Blake’s Songs of Innocence and Songs of Experience

27th April 2023

By Sharmini Jayawardena

William Blake, (28 November 1757 – 12 August 1827), is my most favourite of  all poets, and easily one of my favourite of all people. The reason I became so enamoured of him is due purely to the dichotomy in which he sees the world and how he puts it across to us.

Blake had seen way ahead, what the American Founders themselves realised and acted upon in the forming of The U. S. Constitution, the knowledge that humans by nature are fundamentally flawed. Hence, Blake’s dichotomy of human nature as given in his songs of innocence and of experience.

The Lamb and Tyger, Ah, Sun Flower and A Poison Tree  and,

 “The volume’s “Contrary States” are sometimes signalled by patently repeated or contrasted titles: in Innocence, Infant Joy, in Experience, Infant Sorrow; in Innocence, The Lamb, in Experience, The Fly and The Tyger. The stark simplicity of poems such as The Chimney Sweeper and The Little Black Boy display Blake’s acute sensibility to the realities of poverty and exploitation that accompanied the “Dark Satanic Mills” of the Industrial Revolution.[3]” 

  • Wikipedia 

Ah! Sun-flower

Ah Sun-flower! weary of time, 
Who countest the steps of the Sun: 
Seeking after that sweet golden clime 
Where the travellers journey is done. 

Where the Youth pined away with desire, 
And the pale Virgin shrouded in snow: 
Arise from their graves and aspire, 
Where my Sun-flower wishes to go.

The Lamb

Little Lamb who made thee 
 Dost thou know who made thee 
Gave thee life & bid thee feed. 
By the stream & o’er the mead; 
Gave thee clothing of delight, 
Softest clothing wooly bright; 
Gave thee such a tender voice, 
Making all the vales rejoice! 
Little Lamb who made thee 
Dost thou know who made thee 

          Little Lamb I’ll tell thee,
Little Lamb I’ll tell thee!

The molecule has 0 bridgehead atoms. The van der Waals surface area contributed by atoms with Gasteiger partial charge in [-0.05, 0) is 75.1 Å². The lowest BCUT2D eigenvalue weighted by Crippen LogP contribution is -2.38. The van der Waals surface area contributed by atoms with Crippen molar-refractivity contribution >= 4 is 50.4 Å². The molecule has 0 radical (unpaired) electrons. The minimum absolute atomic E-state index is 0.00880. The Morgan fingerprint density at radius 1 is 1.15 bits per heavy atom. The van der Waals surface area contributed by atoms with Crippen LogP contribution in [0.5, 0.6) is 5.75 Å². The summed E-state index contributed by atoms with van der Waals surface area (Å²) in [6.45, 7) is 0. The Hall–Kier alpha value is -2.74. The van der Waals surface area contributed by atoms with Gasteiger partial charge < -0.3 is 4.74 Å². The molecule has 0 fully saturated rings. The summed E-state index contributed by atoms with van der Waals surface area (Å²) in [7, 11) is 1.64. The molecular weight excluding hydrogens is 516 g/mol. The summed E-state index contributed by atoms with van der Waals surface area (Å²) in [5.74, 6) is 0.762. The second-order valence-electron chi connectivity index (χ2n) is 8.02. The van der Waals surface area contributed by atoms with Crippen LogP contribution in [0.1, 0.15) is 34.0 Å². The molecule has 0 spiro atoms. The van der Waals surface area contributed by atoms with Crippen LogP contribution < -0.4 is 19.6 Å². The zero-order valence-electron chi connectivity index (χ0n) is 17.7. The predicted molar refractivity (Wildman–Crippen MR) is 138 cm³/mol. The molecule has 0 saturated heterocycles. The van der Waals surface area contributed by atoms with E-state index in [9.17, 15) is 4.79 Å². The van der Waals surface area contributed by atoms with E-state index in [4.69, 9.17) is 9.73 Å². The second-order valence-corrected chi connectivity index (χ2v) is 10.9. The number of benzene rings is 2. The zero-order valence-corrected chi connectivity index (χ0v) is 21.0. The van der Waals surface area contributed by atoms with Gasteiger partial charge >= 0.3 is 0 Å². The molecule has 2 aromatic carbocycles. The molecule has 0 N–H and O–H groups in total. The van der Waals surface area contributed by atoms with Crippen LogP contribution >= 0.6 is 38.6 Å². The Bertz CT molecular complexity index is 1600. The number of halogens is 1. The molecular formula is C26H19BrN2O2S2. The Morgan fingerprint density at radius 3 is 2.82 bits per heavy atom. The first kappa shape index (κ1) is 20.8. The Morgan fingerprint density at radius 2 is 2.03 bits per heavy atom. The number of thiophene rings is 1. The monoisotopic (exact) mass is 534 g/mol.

He is called by thy name, 
For he calls himself a Lamb: 
He is meek & he is mild, 
He became a little child: 
I a child & thou a lamb, 
We are called by his name. 

         Little Lamb God bless thee. 
Little Lamb God bless thee.

The Tyger  Launch Audio in a New Window

Tyger Tyger, burning bright, 
In the forests of the night; 
What immortal hand or eye, 
Could frame thy fearful symmetry?

In what distant deeps or skies. 
Burnt the fire of thine eyes?
On what wings dare he aspire?
What the hand, dare seize the fire?

And what shoulder, & what art,
Could twist the sinews of thy heart?
And when thy heart began to beat.
What dread hand? & what dread feet?

What the hammer? what the chain,
In what furnace was thy brain?
What the anvil? what dread grasp.
Dare its deadly terrors clasp?

When the stars threw down their spears 
And water’d heaven with their tears:
Did he smile his work to see?
Did he who made the Lamb make thee?

Tyger Tyger burning bright,
In the forests of the night:
What immortal hand or eye,
Dare frame thy fearful symmetry?

These poems are possibly the best examples of Blake’s revelations of the very energies that govern the universal powers. They are the very strength by which this world is governed, the energies that move the world. They are placed between good and bad, the evil and the blessed, the strong and the weak all energies that are carefully juxtaposed in his work, as it appears in Nature itself.

What is Blake trying to say to us ? What is he trying to convey ? Possibly, that the world wouldn’t be as well balanced unless it was pivoted on these polar opposites. We can seek the balance in the median of how we must steer our lives. Blake draws his imagery from Nature itself to bring to light the darkness and brightness even of night and day as the world moves ahead revealing the innocence and harshness of existence.

This universal truth is the undeniable reality that powers his poetry, while most of the Romantic poets, of his time, romanticised Nature, Blake was defiant and was a dissident in his use of words, imagery and rhythm that complimented his choice of subject matter. He was not going to give you this comfortable position where you could cosily settle into. He pulled you out of your complacency and placed you full frontal with reality. He makes you look straight in the face of stark reality, up close and personal.

In this way, Blake hopes to make you act on what he puts in front of you. You are not even allowed to read and forget. You read and it keeps gnawing at your mind and your heart. With time and in time, you act !!! You become that defiant dissident who rallies forth to put things gone radically wrong, to right ! Blake gives you the support system, the launching pad, if you will, to propel you into action that changes the status quo.

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